Males are typically larger than females. However, female blue jays have plumage colors and patterns identical to males.
For this reason, the best way to distinguish between them is based on their breeding and nesting behavior – males court females and females brood the eggs.
Bluebird Male vs. Female
Distinguishing between bluebird males and females is a lot easier, regardless of the actual species you’re observing.
Eastern bluebird females are grayish above with blue-gray wings and tails. They have reddish chests, but the color is much duller than males.
Western bluebird females are a dull gray-buff with orange chests and bluish wings and tails.
Mountain bluebird females have the dullest coloring, usually a brownish-gray overall with blue tinges on the tips of the wings and tail. The belly color is a light grey.
While the color combination and patterns can help you distinguish between blue jays and bluebirds easily, another relevant difference between the two species is the size.
Blue jays are about the size of a small magpie, measuring around nine to 12 inches from bill to tail.
Weight is closely related to size, so it doesn’t come as a surprise that blue jays are heavier than bluebirds – around three times heavier.
In detail, they typically weigh between 2.5 and 3.5 ounces. Bluebirds can weigh around 1.09 ounces, but they are often lighter. Their average weight is just under an ounce.
Another difference related to size is the wingspan.
Blue jays have a wingspan between 13 and 17 inches. Bluebirds have shorter wings and wingspans of only nine to 12 inches.
Bluebirds and blue jays have similar, generalist beaks that are large yet not specifically adapted to any type of food.
These beaks allow individuals of both species to eat a variety of foods, which is welcomed considering that both species are omnivorous.
Blue jays have slender bills that are short compared to other corvids but perfectly adapted for breaking seeds.
Bluebirds also have short bills that are thin and pointed, perfect for picking up insects from bark creaks and crevices in branches and tree trunks.
Knowing the calls of a bluebird vs. blue jay can help you identify the species in your yard based on nothing but vocalizations and a glimpse of blue.
Both species are vocal and have many calls.
In blue jays, the most common is a “jay-jay” tweet for which the species is named. The call serves as an alarm but also as an invitation for other jays to join the flock. Other blue jay calls include rattling sounds, loud jeers, whistles, and gurgling sounds.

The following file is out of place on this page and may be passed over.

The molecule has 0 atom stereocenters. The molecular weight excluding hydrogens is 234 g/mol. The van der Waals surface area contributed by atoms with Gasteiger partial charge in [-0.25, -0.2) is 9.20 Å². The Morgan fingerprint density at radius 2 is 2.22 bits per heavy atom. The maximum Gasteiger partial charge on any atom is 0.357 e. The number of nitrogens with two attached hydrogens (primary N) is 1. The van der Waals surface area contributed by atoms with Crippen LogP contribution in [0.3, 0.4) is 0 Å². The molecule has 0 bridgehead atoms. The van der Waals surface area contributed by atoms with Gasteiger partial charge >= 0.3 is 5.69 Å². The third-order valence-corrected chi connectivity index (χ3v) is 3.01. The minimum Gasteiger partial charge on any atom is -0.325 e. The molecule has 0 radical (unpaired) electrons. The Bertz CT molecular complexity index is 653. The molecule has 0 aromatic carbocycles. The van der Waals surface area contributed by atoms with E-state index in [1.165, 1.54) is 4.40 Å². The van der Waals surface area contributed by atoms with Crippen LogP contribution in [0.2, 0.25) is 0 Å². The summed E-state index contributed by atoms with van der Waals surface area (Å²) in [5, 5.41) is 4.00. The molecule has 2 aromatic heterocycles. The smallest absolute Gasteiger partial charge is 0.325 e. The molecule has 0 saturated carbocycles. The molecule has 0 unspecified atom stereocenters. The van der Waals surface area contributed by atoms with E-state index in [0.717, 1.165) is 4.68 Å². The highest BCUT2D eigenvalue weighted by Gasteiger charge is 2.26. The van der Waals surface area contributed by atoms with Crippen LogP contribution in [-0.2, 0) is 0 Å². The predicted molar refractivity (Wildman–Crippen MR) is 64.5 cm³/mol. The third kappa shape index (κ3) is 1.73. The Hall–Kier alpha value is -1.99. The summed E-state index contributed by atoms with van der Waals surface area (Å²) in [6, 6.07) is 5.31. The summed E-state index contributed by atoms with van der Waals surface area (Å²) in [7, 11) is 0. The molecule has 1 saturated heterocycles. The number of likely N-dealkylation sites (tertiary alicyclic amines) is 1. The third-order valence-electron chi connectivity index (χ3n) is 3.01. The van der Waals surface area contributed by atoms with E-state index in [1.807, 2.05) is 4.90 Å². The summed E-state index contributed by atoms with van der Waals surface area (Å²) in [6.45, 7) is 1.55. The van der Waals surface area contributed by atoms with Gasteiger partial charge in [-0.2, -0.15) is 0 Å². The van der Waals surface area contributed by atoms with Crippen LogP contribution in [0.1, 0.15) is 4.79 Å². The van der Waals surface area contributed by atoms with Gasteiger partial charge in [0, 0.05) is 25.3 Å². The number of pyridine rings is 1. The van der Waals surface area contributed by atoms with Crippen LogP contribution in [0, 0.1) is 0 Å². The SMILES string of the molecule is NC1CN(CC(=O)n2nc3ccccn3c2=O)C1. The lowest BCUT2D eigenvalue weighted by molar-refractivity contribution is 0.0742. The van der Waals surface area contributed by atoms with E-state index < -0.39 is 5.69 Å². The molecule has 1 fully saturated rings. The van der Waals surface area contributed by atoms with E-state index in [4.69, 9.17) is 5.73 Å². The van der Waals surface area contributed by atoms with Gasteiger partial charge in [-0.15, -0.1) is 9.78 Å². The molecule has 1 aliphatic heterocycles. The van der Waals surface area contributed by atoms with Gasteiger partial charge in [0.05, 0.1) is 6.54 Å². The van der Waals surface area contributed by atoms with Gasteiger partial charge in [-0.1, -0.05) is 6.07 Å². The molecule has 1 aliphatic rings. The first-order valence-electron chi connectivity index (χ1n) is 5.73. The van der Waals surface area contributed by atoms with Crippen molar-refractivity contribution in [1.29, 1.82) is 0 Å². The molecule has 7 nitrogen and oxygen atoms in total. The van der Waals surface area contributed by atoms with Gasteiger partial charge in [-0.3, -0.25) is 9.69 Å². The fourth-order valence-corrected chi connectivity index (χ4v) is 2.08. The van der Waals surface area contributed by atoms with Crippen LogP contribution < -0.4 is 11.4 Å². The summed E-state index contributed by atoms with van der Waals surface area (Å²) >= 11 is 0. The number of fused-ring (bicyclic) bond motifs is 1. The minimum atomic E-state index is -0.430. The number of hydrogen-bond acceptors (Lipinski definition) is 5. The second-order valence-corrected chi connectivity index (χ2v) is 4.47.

Eastern bluebirds produce a low-pitched warbling call that typically consists of three notes and interspersed whistles.
During the breeding season, males and females also use a soft tu-a-wee call to keep in touch with each other.
Blue jays and bluebirds alike are omnivorous species, but blue jays tend to display a more carnivorous behavior.
They mostly feed on insects, but are also known for eating other small birds (especially nestlings) and other birds’ eggs. Like most corvids, they feed on carrion and small vertebrates too, including amphibians and lizards.
In wild habitats, blue jays also eat fruits, berries, nuts, and seeds from different plants.
In urban and suburban areas, they can be seen foraging near garbage bins or feed on suet from bird feeders.
Bluebirds are primarily insectivores, feeding on insects and larvae found under tree bark. These include beetles, caterpillars, and even bees.
All bluebirds also feed on spiders, earthworms, and snails. Their diets rarely include small lizards and snails, while the winter diet consists mostly of berries.
Like blue jays, bluebirds may take advantage of backyard feeders, especially in winter. However, these birds seem to prefer trays over other seed feeder types.
A similarity between bluebirds and blue jays is the social behavior both species display.
These birds live in flocks that can range in size from a mated pair to over a hundred individuals.
Blue jays, like most corvids, are territorial and aggressive birds. They are noisy and often drive other birds away from their food sources.
Blue jays also tend to stash food in hidden crevices or in their nests – in winter, they often hide more food than they can eat.